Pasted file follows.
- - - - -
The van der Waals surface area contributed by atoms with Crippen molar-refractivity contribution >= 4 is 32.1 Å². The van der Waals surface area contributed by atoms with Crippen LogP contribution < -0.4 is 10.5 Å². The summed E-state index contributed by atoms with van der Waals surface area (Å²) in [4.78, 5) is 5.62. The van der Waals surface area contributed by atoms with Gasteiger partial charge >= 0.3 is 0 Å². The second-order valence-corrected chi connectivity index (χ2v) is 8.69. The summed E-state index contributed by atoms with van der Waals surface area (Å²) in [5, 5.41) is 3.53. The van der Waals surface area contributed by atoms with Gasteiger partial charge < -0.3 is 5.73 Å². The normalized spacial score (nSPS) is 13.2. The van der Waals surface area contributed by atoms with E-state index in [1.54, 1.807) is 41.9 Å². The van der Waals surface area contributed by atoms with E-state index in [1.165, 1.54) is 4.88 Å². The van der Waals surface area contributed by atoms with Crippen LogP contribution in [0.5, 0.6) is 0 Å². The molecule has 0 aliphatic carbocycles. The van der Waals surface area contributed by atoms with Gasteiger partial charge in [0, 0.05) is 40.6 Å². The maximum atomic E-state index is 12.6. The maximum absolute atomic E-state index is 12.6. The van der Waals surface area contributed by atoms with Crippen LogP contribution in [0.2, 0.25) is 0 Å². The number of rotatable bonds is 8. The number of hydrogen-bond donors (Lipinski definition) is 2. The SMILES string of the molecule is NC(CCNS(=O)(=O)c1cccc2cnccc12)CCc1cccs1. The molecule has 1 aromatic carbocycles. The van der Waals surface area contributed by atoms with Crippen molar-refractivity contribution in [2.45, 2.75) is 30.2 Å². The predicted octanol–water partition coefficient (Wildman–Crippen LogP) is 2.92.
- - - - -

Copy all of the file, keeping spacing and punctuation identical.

The van der Waals surface area contributed by atoms with Crippen molar-refractivity contribution >= 4 is 32.1 Å². The van der Waals surface area contributed by atoms with Crippen LogP contribution < -0.4 is 10.5 Å². The summed E-state index contributed by atoms with van der Waals surface area (Å²) in [4.78, 5) is 5.62. The van der Waals surface area contributed by atoms with Gasteiger partial charge >= 0.3 is 0 Å². The second-order valence-corrected chi connectivity index (χ2v) is 8.69. The summed E-state index contributed by atoms with van der Waals surface area (Å²) in [5, 5.41) is 3.53. The van der Waals surface area contributed by atoms with Gasteiger partial charge < -0.3 is 5.73 Å². The normalized spacial score (nSPS) is 13.2. The van der Waals surface area contributed by atoms with E-state index in [1.54, 1.807) is 41.9 Å². The van der Waals surface area contributed by atoms with E-state index in [1.165, 1.54) is 4.88 Å². The van der Waals surface area contributed by atoms with Crippen LogP contribution in [0.5, 0.6) is 0 Å². The molecule has 0 aliphatic carbocycles. The van der Waals surface area contributed by atoms with Gasteiger partial charge in [0, 0.05) is 40.6 Å². The maximum atomic E-state index is 12.6. The maximum absolute atomic E-state index is 12.6. The van der Waals surface area contributed by atoms with Crippen LogP contribution in [0.2, 0.25) is 0 Å². The number of rotatable bonds is 8. The number of hydrogen-bond donors (Lipinski definition) is 2. The SMILES string of the molecule is NC(CCNS(=O)(=O)c1cccc2cnccc12)CCc1cccs1. The molecule has 1 aromatic carbocycles. The van der Waals surface area contributed by atoms with Crippen molar-refractivity contribution in [2.45, 2.75) is 30.2 Å². The predicted octanol–water partition coefficient (Wildman–Crippen LogP) is 2.92.